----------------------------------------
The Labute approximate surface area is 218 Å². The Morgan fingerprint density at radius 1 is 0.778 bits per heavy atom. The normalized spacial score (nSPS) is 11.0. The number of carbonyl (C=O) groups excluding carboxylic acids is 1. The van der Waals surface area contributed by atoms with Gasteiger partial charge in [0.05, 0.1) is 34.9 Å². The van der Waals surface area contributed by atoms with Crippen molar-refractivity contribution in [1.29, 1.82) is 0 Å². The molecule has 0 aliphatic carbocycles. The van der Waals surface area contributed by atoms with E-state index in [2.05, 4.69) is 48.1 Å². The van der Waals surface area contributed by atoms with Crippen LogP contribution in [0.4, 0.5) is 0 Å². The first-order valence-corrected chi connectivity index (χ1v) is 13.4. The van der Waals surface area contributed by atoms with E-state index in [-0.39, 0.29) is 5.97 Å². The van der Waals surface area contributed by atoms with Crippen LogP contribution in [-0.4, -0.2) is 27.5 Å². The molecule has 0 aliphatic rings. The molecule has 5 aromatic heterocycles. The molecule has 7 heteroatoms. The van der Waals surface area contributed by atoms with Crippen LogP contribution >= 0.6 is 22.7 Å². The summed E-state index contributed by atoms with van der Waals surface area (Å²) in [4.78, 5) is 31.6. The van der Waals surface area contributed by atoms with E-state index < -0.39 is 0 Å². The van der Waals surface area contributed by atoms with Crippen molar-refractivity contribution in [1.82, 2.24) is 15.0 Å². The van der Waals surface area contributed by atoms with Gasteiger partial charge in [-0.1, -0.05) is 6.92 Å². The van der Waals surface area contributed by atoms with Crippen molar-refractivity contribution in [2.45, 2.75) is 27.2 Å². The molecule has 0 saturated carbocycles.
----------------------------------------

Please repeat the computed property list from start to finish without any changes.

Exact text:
The Labute approximate surface area is 218 Å². The Morgan fingerprint density at radius 1 is 0.778 bits per heavy atom. The normalized spacial score (nSPS) is 11.0. The number of carbonyl (C=O) groups excluding carboxylic acids is 1. The van der Waals surface area contributed by atoms with Gasteiger partial charge in [0.05, 0.1) is 34.9 Å². The van der Waals surface area contributed by atoms with Crippen molar-refractivity contribution in [1.29, 1.82) is 0 Å². The molecule has 0 aliphatic carbocycles. The van der Waals surface area contributed by atoms with E-state index in [2.05, 4.69) is 48.1 Å². The van der Waals surface area contributed by atoms with Crippen LogP contribution in [0.4, 0.5) is 0 Å². The first-order valence-corrected chi connectivity index (χ1v) is 13.4. The van der Waals surface area contributed by atoms with E-state index in [-0.39, 0.29) is 5.97 Å². The van der Waals surface area contributed by atoms with Crippen LogP contribution in [-0.4, -0.2) is 27.5 Å². The molecule has 0 aliphatic rings. The molecule has 5 aromatic heterocycles. The molecule has 7 heteroatoms. The van der Waals surface area contributed by atoms with Crippen LogP contribution >= 0.6 is 22.7 Å². The summed E-state index contributed by atoms with van der Waals surface area (Å²) in [4.78, 5) is 31.6. The van der Waals surface area contributed by atoms with E-state index < -0.39 is 0 Å². The van der Waals surface area contributed by atoms with Crippen molar-refractivity contribution in [1.82, 2.24) is 15.0 Å². The van der Waals surface area contributed by atoms with Gasteiger partial charge in [-0.1, -0.05) is 6.92 Å². The van der Waals surface area contributed by atoms with Crippen molar-refractivity contribution in [2.45, 2.75) is 27.2 Å². The molecule has 0 saturated carbocycles.